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How to get home internet without a phone line

While phone lines were once necessary for home internet, that's no longer the case for most internet service providers.

Cables attached to telegraph pole against blue sky
Ditto/Getty Images

I remember the days of dial-up internet service well, so I prefer to think it wasn't all that long ago that our home phone lines served the dual duty of connecting us to friends and family via the telephone and the rest of the world à la AOL. Really, it wasn't that long ago, a couple decades, but in the technology timeline, 20 or so years may as well be eons. 

As home internet technology evolved and connectivity vastly improved, internet providers have largely left the landline behind. In fact, most connection types -- cable, fiber, fixed wireless, satellite and 5G -- have nothing to do with a phone line at all. Even DSL, which does use existing phone lines to deliver service, typically does not require you to sign up for home phone service in order to get internet.

So can you get internet without a phone line? Absolutely, and doing so is as simple as knowing a little about how internet connections work, as well as what's available in your area.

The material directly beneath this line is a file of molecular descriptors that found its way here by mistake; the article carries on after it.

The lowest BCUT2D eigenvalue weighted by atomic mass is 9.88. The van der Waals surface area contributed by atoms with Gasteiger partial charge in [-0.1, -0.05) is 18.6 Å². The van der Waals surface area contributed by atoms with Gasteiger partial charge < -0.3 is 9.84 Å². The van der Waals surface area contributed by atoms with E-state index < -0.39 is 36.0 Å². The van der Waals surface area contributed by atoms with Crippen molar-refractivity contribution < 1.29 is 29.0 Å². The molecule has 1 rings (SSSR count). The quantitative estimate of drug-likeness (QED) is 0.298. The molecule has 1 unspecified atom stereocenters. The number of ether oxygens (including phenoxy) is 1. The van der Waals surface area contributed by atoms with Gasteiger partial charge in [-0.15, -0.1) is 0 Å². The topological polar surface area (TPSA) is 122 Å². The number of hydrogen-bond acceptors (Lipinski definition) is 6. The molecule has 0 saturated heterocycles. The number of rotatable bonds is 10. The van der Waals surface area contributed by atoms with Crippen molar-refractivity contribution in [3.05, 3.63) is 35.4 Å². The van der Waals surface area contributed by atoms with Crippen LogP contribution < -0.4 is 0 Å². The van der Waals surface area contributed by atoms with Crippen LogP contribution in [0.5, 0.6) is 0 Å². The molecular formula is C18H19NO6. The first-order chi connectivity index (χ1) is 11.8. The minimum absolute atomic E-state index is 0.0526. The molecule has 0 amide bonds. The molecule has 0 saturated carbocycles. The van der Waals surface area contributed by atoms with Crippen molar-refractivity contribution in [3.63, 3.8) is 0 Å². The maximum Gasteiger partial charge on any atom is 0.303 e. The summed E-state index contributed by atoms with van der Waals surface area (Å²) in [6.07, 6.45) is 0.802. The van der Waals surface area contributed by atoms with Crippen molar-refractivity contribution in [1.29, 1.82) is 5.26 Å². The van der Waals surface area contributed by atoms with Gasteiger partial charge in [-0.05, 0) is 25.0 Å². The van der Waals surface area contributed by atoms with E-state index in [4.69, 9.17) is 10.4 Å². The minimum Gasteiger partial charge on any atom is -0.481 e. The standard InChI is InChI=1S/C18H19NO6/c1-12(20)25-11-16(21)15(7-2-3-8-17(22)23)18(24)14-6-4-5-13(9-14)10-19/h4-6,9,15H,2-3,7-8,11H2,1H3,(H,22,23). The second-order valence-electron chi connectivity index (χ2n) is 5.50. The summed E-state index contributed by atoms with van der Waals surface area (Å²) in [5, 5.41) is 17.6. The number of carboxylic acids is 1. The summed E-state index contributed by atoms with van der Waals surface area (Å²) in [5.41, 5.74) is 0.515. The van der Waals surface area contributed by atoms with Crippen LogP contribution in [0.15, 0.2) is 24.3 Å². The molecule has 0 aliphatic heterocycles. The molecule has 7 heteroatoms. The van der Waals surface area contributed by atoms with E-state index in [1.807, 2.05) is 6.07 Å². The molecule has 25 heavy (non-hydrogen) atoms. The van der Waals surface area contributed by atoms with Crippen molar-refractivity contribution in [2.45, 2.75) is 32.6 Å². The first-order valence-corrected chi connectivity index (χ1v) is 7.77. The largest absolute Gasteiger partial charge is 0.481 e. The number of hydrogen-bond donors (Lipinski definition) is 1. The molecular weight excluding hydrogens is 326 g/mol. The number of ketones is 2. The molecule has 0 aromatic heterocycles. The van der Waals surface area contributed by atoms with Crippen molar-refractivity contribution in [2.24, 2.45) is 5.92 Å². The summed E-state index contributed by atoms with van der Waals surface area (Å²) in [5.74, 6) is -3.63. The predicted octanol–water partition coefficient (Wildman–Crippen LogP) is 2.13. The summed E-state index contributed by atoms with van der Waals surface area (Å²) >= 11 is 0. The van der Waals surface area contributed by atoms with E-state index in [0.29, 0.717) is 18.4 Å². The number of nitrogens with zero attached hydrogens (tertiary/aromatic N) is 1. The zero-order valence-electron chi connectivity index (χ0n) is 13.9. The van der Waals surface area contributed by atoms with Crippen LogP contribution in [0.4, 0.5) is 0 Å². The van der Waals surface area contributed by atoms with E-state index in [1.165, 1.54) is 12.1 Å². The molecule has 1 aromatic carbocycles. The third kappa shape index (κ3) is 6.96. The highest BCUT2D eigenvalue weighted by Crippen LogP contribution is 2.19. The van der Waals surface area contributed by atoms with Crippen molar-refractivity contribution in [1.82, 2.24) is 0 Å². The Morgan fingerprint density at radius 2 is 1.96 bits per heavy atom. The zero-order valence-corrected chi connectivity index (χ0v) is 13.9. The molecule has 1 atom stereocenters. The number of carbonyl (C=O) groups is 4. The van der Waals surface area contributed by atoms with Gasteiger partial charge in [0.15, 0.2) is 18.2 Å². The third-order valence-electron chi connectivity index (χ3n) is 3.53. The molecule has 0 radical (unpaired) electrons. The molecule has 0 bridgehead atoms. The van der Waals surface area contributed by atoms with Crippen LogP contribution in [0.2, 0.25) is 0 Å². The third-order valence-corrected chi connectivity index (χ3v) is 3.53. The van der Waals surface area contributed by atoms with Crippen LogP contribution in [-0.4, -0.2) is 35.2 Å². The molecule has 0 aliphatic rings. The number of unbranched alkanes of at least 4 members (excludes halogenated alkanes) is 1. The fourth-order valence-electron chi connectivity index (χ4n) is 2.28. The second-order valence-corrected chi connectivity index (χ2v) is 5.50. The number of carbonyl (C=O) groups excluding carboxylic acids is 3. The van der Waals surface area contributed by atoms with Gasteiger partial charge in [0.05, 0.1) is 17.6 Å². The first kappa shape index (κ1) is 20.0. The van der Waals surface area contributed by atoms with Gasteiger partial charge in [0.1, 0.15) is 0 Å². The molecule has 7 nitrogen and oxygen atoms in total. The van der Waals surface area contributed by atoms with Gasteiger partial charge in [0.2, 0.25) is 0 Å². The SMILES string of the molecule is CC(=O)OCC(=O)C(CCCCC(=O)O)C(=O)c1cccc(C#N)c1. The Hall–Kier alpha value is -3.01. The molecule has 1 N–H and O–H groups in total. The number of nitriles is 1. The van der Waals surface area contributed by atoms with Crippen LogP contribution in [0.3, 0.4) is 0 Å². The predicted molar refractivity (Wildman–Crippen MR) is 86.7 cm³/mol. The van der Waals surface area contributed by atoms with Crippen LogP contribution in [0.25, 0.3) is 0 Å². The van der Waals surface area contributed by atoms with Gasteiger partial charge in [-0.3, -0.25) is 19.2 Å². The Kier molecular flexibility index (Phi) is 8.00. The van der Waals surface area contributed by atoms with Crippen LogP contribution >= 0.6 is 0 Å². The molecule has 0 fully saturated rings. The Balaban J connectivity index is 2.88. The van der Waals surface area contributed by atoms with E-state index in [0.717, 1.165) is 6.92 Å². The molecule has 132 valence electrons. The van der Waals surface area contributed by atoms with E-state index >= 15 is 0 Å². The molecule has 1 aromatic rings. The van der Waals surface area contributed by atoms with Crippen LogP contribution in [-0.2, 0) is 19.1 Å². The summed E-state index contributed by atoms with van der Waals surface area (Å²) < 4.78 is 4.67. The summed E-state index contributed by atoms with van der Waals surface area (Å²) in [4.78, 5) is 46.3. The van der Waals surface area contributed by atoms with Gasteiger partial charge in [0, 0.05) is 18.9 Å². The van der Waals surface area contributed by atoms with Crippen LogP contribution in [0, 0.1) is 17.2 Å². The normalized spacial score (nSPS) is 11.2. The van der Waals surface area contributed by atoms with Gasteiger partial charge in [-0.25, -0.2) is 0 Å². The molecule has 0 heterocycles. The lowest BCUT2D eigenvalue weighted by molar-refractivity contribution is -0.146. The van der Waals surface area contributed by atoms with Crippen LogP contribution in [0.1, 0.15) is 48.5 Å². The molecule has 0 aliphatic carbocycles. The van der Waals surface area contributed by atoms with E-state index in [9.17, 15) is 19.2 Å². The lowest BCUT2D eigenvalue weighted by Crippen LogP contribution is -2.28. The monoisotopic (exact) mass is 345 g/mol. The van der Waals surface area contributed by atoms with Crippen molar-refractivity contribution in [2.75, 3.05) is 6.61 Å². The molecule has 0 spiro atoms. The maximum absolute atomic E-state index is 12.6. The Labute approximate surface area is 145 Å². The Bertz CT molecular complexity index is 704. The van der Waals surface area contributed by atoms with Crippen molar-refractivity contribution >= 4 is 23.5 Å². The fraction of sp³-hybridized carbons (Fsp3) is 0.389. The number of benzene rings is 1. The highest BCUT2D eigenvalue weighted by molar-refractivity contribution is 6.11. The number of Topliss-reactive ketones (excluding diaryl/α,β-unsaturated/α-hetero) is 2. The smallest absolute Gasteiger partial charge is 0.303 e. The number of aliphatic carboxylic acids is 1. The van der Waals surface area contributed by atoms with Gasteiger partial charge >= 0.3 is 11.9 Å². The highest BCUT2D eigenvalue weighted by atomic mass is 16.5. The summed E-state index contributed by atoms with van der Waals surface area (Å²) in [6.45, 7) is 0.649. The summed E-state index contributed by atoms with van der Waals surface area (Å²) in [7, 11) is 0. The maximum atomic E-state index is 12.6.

How to get internet without a phone line

It's pretty simple: Just sign up with a provider that uses a cable, fiber, fixed wireless, satellite or 5G home internet network. None of these connection types require a phone line to your home.

Cable internet is the most available option for internet without a phone line, as coverage spans more than 90% of US households, according to the Federal Communications Commission. Providers such as Xfinity, Spectrum, Cox, Mediacom and Optimum deliver the internet via coaxial cables or fiber lines in some areas. Either way, there are no phone lines involved.